Stacey-Ann L. Williams
Governments worldwide are rallying for greater transparency about exactly who owns what in business and finance, to root out financial crime and terrorist networks from the global banking system. But will the strength of recent progress be undermined by practical differences in regulation and enforcement from nation to nation—and even, in the US, from state to state? As things stand, apparent gaps and mismatches in “beneficial ownership” rules being advanced by various jurisdictions could set the stage for something short of transparency.
US Erects "Fifth Pillar" of Compliance
In the United States, the Treasury Department’s Financial Crimes Enforcement Network (FinCEN) recently issued final rules clarifying and strengthening customer due diligence (CDD) requirements for banks and other financial institutions. To date, banks have not been required to track the beneficial ownership of bank customers—that is, to know the identity of individuals who have significant equity ownership or management control of the legal entities
they do business with.
Many US banks collect this information of their own accord, but inconsistently. FinCEN says its new rules will advance national security interests by establishing more consistent practices. Banks have until May 2018 to comply with the new standards.
FinCEN underscored the importance of its new CDD requirements by anointing them as a “fifth pillar” of anti-money laundering (AML) compliance, in addition to those four it currently enforces (internal controls, independent testing, designated compliance officer, and personnel training).
G20 Raises the Bar
Many other countries are collectively and individually advancing beneficial ownership rules as a tool to keep bad actors from anonymously accessing the banking system. International AML efforts against financial crimes and terrorism are often proceeding in parallel with broader campaigns against tax evasion—adding impetus to proposals including public registries of beneficial owners.
The Group of 20 (G20), European Union (EU), and Organisation for Economic Co-operation and Development (OECD) are all active. At the national level, such countries as Canada and the UK are considered among the most forward-leaning.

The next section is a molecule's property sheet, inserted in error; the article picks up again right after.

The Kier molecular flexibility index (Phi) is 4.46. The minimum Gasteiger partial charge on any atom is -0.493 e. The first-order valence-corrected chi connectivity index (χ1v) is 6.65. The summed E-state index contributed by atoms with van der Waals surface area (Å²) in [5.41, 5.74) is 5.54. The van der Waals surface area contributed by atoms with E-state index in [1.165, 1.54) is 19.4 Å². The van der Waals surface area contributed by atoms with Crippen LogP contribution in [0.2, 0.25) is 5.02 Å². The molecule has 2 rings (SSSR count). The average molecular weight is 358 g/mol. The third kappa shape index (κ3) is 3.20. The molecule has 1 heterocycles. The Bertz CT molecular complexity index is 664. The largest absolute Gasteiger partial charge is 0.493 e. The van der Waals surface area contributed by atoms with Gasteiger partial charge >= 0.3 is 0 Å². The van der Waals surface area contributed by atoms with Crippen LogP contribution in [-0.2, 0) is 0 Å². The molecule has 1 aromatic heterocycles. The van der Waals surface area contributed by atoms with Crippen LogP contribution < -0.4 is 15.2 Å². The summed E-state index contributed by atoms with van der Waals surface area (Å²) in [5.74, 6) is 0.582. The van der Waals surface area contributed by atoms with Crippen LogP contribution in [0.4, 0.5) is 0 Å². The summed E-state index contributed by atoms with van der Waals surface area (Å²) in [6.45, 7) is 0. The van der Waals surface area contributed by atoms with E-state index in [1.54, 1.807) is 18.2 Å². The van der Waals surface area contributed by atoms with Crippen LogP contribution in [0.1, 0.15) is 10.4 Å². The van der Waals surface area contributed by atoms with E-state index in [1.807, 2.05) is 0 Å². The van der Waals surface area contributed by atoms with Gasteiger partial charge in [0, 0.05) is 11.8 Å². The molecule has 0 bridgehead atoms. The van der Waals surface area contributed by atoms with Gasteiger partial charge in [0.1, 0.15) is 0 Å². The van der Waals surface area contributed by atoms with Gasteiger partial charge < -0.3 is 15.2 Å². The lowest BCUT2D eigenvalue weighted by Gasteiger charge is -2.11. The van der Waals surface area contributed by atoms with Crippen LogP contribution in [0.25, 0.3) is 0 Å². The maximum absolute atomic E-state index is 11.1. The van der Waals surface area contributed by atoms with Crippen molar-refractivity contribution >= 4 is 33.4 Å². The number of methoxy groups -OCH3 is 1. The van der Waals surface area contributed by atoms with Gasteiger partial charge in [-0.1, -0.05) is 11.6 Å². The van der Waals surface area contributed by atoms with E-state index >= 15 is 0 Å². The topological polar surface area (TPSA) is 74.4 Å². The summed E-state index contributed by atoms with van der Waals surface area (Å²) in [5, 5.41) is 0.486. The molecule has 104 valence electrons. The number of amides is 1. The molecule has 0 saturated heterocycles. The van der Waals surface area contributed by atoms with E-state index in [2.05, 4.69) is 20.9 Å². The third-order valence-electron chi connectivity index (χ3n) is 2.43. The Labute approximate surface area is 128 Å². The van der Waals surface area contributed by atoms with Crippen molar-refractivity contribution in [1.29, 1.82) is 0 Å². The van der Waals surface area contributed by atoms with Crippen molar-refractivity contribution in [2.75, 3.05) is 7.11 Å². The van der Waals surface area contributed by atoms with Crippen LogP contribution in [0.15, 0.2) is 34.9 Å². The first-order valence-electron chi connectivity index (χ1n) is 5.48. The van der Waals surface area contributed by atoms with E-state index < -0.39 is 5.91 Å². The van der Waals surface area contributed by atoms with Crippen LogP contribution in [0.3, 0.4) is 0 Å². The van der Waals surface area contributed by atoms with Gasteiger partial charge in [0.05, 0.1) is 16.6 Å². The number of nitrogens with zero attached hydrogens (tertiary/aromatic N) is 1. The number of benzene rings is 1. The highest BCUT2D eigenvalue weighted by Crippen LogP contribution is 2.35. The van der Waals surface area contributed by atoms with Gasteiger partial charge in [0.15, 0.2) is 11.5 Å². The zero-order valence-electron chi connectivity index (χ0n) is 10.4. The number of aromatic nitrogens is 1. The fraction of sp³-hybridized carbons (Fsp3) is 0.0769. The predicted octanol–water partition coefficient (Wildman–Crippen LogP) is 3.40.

At the G20 Summit in September, presidents and prime ministers took the financial transparency agenda to the next level, including a 2017-18 anti-corruption action plan. In July, the G20 Finance Ministers and Central Bank Governors Meeting proclaimed, “We will tackle all sources, techniques, and channels of terrorist financing.” The finance ministers called for improvements in the implementation of international standards on transparency, singling out beneficial ownership, for which norms have been evolving over the years within the 37-nation Financial Action Task Force.
Also in July, the European Commission (EC) fast-tracked a proposal requiring the EU’s 28 member states to implement and interconnect national beneficial ownership registries, while expanding the information that would be collected. In doing so, the commission cited the recent “Panama Papers” containing leaked information on questionable international bank accounts.
Notably, among national initiatives, the UK government is putting particular focus on real estate transactions. “Property can provide a convenient vehicle for hiding the proceeds of crime,” explained a recent report from the UK’s Department for Business Innovation & Skills.
Mismatched Rules Raise Questions
While aligned at a policy level, the US and its global partners can differ on specific details of beneficial ownership regulations. Such differences could undermine effectiveness, collaboration, and trust among the financial investigation units and other AML agencies in various countries, as they also impose conflicting or overlapping compliance requirements on banks.